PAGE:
C O U R S E L E C T U R E
Post World War I: The Age of Uncertainty
Notes taken on August 29, 2013 by Edward Tanguay
after WWI the common sentiment was that Europe was a broken world
the certainties of the past seemed gone
9-10 million people killed
10s of millions people damaged in some way, physically or psychologically
conditions of war helped produce the worst outbreak of disease, the Great Influenza Epidemic of 1918
90% of the people killed were soldiers, so this was not a war like WWII where the majority of the people killed were not soldiers
marked the demographics of Britain, France, Russia and smaller countries such as Serbia and Bulgaria
the gentile society of gentleman and ladies was gone
the Edwardian era, the Victorian era
Before World War I, there was a general sense that the world was driving forward into newer and higher things. After WWI, there was a general sense that the world was driving forward into newer things, but that they weren't necessarily higher.
loss of confidence that people know they were sure what was right in politics and religion
loss of faith in rationality itself
the results of the war seemed so crazily disproportionate to anyone's open purposes that it caused people to doubt even reason and rationality itself
arise of Critical Theory: beneath the veneer of what we say at a rational level, we're hiding our deeper subjective constructs of the way we want the world to be that we express in our vocabulary of rationality
the study of the subconscious
Sigmund Freud and Carl Jung
attention to subconscious motives and drives
Walter Gropius (1883-1969)
architecture became unadorned, no frivolities, straight lines
functional, natural, rational, building has a purpose without all the veneer on top
early 19th century Futurism expressed a passionate loathing of everything old, especially political and artistic tradition
the celebration of dynamism
Umberto Boccioni (1882-1916)
sculpture: Unique Forms of Continuity in Space, 1913
"pure, driving motion and muscle power itself, the essence of it"
joined the Italian army, killed in training accident in 1916
wanted the nation to express the force shown by dynamism, supporters of Italy's entry into WWI
relationship between futurism and fascism
don't think of Fascism as a reactionary doctrine: they felt they were very modern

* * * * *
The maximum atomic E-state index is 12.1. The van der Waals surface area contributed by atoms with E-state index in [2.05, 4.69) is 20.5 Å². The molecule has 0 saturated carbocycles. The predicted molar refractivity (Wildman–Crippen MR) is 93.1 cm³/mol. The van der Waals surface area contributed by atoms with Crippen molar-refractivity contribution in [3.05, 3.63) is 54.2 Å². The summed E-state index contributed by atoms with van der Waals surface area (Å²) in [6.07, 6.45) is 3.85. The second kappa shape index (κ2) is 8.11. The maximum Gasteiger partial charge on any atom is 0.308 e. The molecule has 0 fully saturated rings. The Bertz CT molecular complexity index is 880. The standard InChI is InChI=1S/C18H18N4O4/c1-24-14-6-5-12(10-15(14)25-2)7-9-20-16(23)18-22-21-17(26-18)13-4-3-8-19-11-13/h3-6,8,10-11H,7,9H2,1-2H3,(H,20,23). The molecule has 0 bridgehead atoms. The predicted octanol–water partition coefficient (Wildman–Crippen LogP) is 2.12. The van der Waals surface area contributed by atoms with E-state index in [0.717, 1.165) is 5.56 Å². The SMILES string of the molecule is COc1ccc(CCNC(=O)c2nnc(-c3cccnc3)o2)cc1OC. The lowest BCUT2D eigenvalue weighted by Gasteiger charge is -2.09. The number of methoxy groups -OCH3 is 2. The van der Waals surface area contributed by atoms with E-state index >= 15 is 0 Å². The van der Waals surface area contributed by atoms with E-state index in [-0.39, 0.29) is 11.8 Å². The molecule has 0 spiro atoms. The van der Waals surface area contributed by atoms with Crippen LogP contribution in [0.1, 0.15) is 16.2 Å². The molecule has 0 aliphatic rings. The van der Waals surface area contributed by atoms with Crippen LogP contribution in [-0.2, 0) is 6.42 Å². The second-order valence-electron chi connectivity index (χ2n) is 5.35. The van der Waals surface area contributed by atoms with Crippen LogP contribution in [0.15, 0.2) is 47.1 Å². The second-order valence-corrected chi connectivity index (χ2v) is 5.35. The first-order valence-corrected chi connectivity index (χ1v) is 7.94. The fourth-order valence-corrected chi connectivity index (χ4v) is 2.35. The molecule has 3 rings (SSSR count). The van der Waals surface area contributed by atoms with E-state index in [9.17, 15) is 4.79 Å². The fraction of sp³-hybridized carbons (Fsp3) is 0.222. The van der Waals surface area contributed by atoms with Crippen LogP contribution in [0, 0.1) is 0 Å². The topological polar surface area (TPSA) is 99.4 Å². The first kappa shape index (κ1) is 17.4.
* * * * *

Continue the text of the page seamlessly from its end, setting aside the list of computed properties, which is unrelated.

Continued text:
Fascism is opposed to classical Liberalism, which arose from the necessity of reacting against absolutism
the state recreates the nation in its desired image through the will of the people identifying with the state
"Liberalism denied the State in the interests of the particular individual; Fascism reaffirms the state as the true reality of the individual, therefore, for the Fascist, everything is in the State, and nothing human or spiritual exists, much less has value, outside the State."
Gerardo Dottori (1884-1977)
The Duce, 1933 ##dottori
"Italy's leader, the symbol of national force"
"the symbol of materialism that Mussolini so detested"
it's not because America had become the supreme military power in the world
the real influence from America economy, American finance, and American culture, the rise of consumerism, of mass-market advertising, of seducing people to buy a lot of things whether they need them or not, America represented above all an abundance of household goods, of the material well-being of ordinary people supplied through a free market, mundane things such as a way to improve your sewing machine, or if your home is too hot in the summertime, Sears is helping you buy larger electric fans, even a kind that will oscillate, or if your home is too cold in the window, a new room heater with more features than the old room heater.
cars, highways, gas stations, drive-in movie theaters, America was the premier producing of affordable automobiles
for the first time in human history, you could sit down at night and listen to people talking to you from thousands of miles away
Hollywood becomes a premier producer of movies which were consumed globally